Views spilled down the white slopes picked with green Christmas trees to an expanse of red and yellow mesas and canyon-filled desert below, with a backdrop of the snowcapped Henry Mountains in the distance under a giant dome of deep blue sky.

And that was just the first 20 miles.

After a brief snowball fight, Stew and I headed down the other side of the mountains and into Grand Staircase-Escalante National Monument, where the road followed the top of a ridge line in a series of tight curves and 14% grades with sheer drop-offs of more than 1,000 feet on both sides—and no shoulder or guardrail.

Even more disconcerting, the first roadside pullover was at something called the Box Death Hollow Wilderness. This canyon was a study in shades of gray, its steep slopes littered with rounded black igneous boulders and strewn with the sun-beached fragments of animal skulls.

The route was also loaded with wildlife. As we passed through the town of Boulder, a llama grazed by the side of the road. Just beyond Escalante, four deer bounded over the roadside fence and dashed across the road in front of us. A few miles later, it was a daredevil bobcat streaking past.

Sunset at Bryce

Once again, we found ourselves racing the setting sun—this time to get to Bryce Canyon National Park ( to see the sun illuminate the canyon’s famous forests of hoodoos (orange and white candy-striped spires of rock).

We missed the natural show at the park's Sunset Point by five minutes. But as the crowds dispersed I noticed a photographer, laden with equipment, who hadn’t budged from his perch. I asked if he was setting up for night shots, and he just smiled and said, “Wait a few more minutes. You’ll see.”

I was leaning against the low stone wall, shivering now that the sun was down but enjoying the view, when all of a sudden the snow between the pinnacles below us briefly glowed a luminous, pale purple.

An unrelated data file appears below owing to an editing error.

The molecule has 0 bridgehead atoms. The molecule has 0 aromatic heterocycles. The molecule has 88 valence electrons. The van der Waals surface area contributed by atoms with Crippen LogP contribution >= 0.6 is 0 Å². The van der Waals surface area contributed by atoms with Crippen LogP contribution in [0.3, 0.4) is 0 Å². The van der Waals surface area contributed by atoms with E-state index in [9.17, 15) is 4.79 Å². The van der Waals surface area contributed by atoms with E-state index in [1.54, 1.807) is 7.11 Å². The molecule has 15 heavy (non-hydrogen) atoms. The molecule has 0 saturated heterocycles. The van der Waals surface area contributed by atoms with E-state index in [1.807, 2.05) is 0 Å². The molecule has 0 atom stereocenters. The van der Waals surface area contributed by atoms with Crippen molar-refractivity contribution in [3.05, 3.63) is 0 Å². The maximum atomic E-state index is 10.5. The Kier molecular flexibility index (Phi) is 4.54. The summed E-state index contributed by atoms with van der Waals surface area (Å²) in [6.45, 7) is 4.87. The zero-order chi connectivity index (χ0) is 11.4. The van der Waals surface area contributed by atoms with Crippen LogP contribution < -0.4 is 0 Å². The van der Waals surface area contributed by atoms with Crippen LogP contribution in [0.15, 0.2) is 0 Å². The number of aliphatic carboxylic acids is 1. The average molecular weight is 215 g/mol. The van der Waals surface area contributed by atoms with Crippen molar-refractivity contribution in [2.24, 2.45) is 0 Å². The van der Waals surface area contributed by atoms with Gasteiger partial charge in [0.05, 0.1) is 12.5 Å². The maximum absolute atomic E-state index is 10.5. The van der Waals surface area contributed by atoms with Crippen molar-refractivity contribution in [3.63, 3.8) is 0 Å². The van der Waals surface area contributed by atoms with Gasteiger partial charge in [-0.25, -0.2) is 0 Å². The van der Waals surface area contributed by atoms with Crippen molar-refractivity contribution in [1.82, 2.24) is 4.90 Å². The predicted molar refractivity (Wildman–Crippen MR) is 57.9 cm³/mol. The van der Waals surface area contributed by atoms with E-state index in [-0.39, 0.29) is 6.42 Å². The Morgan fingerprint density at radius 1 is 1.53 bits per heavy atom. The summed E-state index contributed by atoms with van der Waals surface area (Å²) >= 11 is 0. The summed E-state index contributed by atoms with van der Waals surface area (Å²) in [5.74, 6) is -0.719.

Rather than stay at the tour bus-clogged Ruby’s Inn Best Western complex—which, aside from a handful of B&Bs, is the only other lodging available near the park—we’d decided to splurge on Bryce’s own historic lodge for a night (

Our room was blandly modern, but had a lovely balcony with rough hewn logs for railings and views over the snowy forest.

Unfortunately, dinner at the lodge was pretty awful. Everything was way too salty, my salmon was both pink and dry, and by the next morning I felt distinctly queasy. Perhaps it was just due to the kitchen’s opening-night jitters—we did happen in on the first day of the season.

Day 3 details


• Capitol Reef National Park (435-425-3791,, Torrey, $5.
• Bryce Canyon National Park (435-834-5322,, Ruby Inn, $25.

Lodging & Dining

• Bryce Canyon Lodge (888-297-2757,, doubles from $125.


• From Torrey to Capitol Reef: Backtrack along Rte. 24 into Capitol Reef NP. Take scenic road south to the end (10 miles).

• From Capitol Reef NP to Bryce NP: The fabulous Rte. 12 (one of the most scenic drives in America) winds its way south from Torrey, through the Dixie National Forest, cutting through bits of Grand Staircase-Escalante National Monument, all the way through Henrieville and Cannonville to Ruby’s Inn. At Ruby’s Inn, a side road leads south into Bryce NP.

» Day 4: Bryce NP to Zion NP and home

Tours Under $995 G Adventures

Related Articles



This article was by Reid Bramblett and last updated in December 2008, based on an article written for Budget Travel magazine in 2005, reproduced here by permission.
All information was accurate at the time.

about | contact | faq

Copyright © 1998–2013 by Reid Bramblett. Author: Reid Bramblett.